If you are not letterpress printing full time, as in, if you have a day job in addition to your letterpress work, what are some of your lead times for projects for clients? Right now, I work 8-5 and print in the evenings after the kiddos are in bed. I have a Pilot and a Showcard Model B. I usually print for 2-4 hours, then go to bed so that I can stay awake in my cubicle. I want to make sure I set up reasonable expectations for my clients in terms of how long it will take me to work on their projects (i.e. no, I can’t always get projects done and shipped in 1 week if they are more than one color).
I’d say 7 to 10 business days. I’ve seen as much as 2 to 4 weeks as well. I have a C&P 10×15 and at first it took forever to do things- set up, inking, printing,etc. The longer you work on them, the more proficient you become. If you have items that you want to print for yourself, or to sell, I would time yourself from start to finish and see how long it takes you to get those done. I know you said that you usually print 2-4 hours, for me in the beginning, it took me that long just to get one design running on the press. Now I can do a couple of designs, same ink color, from set up to finish in about 20 minutes each depending on the run (just did this for 100 circle monograms and 100 invitations). Again, she’s motorized and has the ability to run on a treadle, but I’ve run her on the motor. I hope this helps!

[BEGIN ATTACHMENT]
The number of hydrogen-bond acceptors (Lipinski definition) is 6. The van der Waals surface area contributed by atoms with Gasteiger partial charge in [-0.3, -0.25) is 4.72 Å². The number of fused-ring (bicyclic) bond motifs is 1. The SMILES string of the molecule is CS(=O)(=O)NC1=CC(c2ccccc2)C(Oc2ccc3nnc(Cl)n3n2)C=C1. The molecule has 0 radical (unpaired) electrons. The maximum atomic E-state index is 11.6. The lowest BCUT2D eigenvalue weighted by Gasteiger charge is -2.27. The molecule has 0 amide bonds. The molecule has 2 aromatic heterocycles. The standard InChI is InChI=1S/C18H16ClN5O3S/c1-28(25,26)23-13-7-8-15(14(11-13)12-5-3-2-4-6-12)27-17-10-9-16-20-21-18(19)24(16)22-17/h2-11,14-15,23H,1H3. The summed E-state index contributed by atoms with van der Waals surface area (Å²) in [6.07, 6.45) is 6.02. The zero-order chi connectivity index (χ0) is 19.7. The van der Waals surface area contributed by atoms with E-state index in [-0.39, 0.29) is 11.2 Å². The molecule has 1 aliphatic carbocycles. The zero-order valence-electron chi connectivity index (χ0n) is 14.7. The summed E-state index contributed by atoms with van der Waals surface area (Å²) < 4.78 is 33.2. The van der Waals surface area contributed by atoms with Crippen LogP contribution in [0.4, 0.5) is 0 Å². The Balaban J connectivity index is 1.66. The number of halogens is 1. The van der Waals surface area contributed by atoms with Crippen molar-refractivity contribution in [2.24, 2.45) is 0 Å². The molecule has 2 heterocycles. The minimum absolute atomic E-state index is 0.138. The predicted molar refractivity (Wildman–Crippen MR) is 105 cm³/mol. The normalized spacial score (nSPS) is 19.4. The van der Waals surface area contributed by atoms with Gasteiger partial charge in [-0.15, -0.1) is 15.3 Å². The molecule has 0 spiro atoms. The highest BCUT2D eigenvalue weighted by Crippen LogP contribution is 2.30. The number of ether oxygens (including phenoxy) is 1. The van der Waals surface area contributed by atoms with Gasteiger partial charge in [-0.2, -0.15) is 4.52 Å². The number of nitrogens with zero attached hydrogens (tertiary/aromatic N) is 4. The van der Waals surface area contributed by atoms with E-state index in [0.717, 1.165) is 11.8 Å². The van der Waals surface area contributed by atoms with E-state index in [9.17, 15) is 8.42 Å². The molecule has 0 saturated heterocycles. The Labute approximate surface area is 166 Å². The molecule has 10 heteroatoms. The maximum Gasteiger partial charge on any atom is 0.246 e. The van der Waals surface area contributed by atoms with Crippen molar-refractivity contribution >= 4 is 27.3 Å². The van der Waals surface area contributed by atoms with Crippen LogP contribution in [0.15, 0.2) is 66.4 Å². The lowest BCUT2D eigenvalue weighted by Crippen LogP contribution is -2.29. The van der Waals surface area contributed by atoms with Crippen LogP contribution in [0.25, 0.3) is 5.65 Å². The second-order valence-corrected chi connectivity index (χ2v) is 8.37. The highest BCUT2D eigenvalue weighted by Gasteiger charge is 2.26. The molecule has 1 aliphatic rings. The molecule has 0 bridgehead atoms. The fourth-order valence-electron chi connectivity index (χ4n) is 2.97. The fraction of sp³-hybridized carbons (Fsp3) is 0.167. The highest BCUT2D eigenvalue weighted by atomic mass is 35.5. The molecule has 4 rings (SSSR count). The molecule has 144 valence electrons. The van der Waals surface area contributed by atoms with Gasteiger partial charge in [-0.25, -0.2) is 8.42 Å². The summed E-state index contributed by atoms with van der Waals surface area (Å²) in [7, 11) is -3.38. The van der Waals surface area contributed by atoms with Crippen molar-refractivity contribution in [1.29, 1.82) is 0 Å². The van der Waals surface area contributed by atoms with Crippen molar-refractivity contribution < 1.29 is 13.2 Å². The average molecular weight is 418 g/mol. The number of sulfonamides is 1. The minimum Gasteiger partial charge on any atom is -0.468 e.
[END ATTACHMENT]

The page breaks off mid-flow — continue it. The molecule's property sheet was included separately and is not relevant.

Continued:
Turn around time for me depends on the individual job and how busy I already am, a week to two weeks is my usual quote. But as a general rule, I estimate how long it’s going to take me based on previous jobs (factoring things like set up and clean up time and how many prints I can do on average in an hour, time its going to take to make plates and wither I have the paper on hand of if it will need to be ordered etc.) and then I double it. That way if something goes wrong, I get a migraine or my kid gets sick I don’t miss the deadline. If you get it done before you said you would the client will not complain but they certainly will if you miss the deadline. For wedding jobs it can be helpful to do the envelopes first, that way they can begin addressing them while you finish off the rest of the order. Also I am clear with the client that the clock doesn’t start until the final design has been approved, which often helps to speed things up.